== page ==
You go outside to get the mail and when you close the front door you have 6 new mosquito bites on your legs and arm that are red and itchy, at the same time your friends innocently proclaim that they don’t have any bites after camping outdoors for 3 days.
Here are the Facts:
An estimated 20 percent of people, it turns out, are especially delicious for mosquitos, and get bit more often on a consistent basis. And while scientists don’t yet have a cure for the ailment, other than preventing bites with insect repellent (which, we’ve recently discovered, some mosquitoes can become immune to over time), they do have a number of ideas regarding why some of us are more prone to bites than others.
Here are some of the factors that could play a role:
Not surprisingly—since, after all, mosquitoes bite us to harvest proteins from our blood—research shows that they find certain blood types more appetizing than others. One study found that in a controlled setting, mosquitoes landed on people with Type O blood nearly twice as often as those with Type A. People with Type B blood fell somewhere in the middle of this itchy spectrum. Additionally, based on other genes, about 85 percent of people secrete a chemical signal through their skin that indicates which blood type they have, while 15 percent do not, and mosquitoes are also more attracted to secretors than nonsecretors regardless of which type they are.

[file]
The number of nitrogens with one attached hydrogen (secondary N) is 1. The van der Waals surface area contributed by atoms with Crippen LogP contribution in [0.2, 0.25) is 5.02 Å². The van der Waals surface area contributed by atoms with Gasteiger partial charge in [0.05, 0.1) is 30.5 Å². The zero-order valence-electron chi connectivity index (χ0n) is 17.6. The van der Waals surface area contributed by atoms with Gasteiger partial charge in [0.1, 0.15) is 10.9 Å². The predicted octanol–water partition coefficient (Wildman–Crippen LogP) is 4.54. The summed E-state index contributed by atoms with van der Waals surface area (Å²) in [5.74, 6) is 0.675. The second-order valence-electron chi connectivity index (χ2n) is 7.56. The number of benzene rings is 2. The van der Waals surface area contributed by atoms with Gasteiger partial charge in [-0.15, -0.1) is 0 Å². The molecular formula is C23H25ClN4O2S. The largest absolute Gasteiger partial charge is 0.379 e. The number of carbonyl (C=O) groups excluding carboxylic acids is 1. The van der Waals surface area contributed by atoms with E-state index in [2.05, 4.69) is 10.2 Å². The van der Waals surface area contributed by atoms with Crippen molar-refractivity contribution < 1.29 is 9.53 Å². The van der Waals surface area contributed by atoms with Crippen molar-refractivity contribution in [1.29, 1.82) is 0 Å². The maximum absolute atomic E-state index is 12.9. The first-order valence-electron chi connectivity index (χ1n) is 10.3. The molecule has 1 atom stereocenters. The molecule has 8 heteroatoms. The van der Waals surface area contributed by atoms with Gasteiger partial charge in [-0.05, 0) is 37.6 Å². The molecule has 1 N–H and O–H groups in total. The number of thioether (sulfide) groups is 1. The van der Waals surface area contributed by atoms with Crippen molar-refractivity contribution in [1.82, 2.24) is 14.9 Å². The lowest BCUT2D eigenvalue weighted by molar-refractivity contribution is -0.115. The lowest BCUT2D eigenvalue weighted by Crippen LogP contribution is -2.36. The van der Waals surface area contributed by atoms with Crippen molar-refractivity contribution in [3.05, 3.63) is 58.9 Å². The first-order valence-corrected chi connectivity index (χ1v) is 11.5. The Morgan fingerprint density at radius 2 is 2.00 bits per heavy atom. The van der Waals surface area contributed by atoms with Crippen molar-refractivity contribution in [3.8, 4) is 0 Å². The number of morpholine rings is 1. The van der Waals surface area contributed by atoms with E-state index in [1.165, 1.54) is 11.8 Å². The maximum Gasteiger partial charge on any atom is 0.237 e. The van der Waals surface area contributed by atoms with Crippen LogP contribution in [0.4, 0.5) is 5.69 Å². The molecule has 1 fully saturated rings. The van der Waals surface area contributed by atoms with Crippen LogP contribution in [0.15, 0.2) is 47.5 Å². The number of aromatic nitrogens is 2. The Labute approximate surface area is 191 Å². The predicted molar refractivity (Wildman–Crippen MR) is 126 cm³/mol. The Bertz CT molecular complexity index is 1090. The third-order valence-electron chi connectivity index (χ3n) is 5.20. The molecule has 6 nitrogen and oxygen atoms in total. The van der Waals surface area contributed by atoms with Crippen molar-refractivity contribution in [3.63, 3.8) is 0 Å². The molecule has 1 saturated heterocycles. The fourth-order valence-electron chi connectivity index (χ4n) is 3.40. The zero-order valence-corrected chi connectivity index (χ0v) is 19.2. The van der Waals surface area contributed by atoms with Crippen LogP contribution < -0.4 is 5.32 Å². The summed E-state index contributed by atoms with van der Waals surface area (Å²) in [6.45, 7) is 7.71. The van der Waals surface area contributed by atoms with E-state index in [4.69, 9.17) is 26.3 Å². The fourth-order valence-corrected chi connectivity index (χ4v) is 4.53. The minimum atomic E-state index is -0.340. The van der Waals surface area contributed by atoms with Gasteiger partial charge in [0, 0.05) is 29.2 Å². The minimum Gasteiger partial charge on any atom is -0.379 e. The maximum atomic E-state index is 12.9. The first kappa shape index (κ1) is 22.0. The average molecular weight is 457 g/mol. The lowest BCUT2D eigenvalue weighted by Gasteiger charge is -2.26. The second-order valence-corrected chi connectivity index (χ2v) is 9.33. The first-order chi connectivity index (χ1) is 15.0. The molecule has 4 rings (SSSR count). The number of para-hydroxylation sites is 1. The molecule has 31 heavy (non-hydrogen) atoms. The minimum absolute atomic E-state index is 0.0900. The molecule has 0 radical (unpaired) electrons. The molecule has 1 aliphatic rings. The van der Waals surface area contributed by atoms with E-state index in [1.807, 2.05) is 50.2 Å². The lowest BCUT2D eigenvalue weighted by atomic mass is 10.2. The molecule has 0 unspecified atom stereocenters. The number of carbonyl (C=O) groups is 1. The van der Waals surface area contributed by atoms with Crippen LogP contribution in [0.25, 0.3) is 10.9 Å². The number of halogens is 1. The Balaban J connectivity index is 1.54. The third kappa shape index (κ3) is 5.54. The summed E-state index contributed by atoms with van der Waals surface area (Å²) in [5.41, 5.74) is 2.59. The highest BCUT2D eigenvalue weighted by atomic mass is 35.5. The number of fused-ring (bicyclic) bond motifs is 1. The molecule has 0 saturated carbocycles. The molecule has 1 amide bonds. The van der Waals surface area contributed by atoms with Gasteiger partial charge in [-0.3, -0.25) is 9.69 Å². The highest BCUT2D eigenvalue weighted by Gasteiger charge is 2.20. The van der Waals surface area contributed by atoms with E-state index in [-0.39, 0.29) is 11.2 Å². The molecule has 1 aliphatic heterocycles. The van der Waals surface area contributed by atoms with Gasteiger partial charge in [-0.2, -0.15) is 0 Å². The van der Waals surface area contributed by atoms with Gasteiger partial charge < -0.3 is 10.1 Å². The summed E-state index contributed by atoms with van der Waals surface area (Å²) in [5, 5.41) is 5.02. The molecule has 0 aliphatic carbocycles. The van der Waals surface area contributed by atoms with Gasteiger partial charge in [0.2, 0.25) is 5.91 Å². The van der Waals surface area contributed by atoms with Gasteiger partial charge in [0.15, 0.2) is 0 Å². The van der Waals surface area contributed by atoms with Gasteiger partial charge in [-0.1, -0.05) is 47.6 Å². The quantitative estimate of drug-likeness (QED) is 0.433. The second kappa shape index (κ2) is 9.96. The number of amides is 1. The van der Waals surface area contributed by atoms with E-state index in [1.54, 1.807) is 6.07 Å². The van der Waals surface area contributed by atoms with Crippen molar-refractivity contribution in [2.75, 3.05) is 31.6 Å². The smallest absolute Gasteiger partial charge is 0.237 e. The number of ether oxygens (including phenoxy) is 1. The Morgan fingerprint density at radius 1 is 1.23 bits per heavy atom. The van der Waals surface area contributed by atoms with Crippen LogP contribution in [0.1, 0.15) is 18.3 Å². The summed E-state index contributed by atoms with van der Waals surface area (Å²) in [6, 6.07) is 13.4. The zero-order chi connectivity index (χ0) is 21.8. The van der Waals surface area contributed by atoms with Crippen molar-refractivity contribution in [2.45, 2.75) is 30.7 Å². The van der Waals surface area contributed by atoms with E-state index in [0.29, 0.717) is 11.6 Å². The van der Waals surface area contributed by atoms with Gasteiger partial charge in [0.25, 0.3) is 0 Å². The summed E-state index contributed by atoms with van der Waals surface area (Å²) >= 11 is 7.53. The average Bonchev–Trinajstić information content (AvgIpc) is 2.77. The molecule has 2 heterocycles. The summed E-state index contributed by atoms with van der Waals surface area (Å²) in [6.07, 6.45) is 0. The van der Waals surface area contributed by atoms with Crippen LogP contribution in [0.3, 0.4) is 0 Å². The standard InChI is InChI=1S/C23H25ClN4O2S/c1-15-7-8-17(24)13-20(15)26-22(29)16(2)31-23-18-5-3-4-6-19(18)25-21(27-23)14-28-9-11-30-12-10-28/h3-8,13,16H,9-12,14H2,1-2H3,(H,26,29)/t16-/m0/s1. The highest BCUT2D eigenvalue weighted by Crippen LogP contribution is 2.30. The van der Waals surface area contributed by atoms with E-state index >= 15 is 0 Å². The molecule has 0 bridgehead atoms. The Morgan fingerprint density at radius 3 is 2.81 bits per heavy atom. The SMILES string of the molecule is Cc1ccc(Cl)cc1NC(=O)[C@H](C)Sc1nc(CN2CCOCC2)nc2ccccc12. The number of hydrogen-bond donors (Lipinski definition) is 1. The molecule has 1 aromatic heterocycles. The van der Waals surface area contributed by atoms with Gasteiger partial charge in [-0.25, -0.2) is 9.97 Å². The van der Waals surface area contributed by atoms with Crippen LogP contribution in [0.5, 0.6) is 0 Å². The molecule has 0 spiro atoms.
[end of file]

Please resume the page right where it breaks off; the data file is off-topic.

One of the key ways mosquitoes locate their targets is by smelling the carbon dioxide emitted in their breath—they use an organ called a maxillary palp to do this, and can detect carbon dioxide from as far as 164 feet away. As a result, people who simply exhale more of the gas over time—generally, larger people—have been shown to attract more mosquitoes than others. This is one of the reasons why children get bit less often than adults, on the whole.
Exercise and Metabolism:
In addition to carbon dioxide, mosquitoes find victims at closer range by smelling the lactic acid, uric acid, ammonia and other substances expelled via their sweat, and are also attracted to people with higher body temperatures. Because strenuous exercise increases the buildup of lactic acid and heat in your body, it likely makes you stand out to the insects. Meanwhile, genetic factors influence the amount of uric acid and other substances naturally emitted by each person, making some people more easily found by mosquitos than others.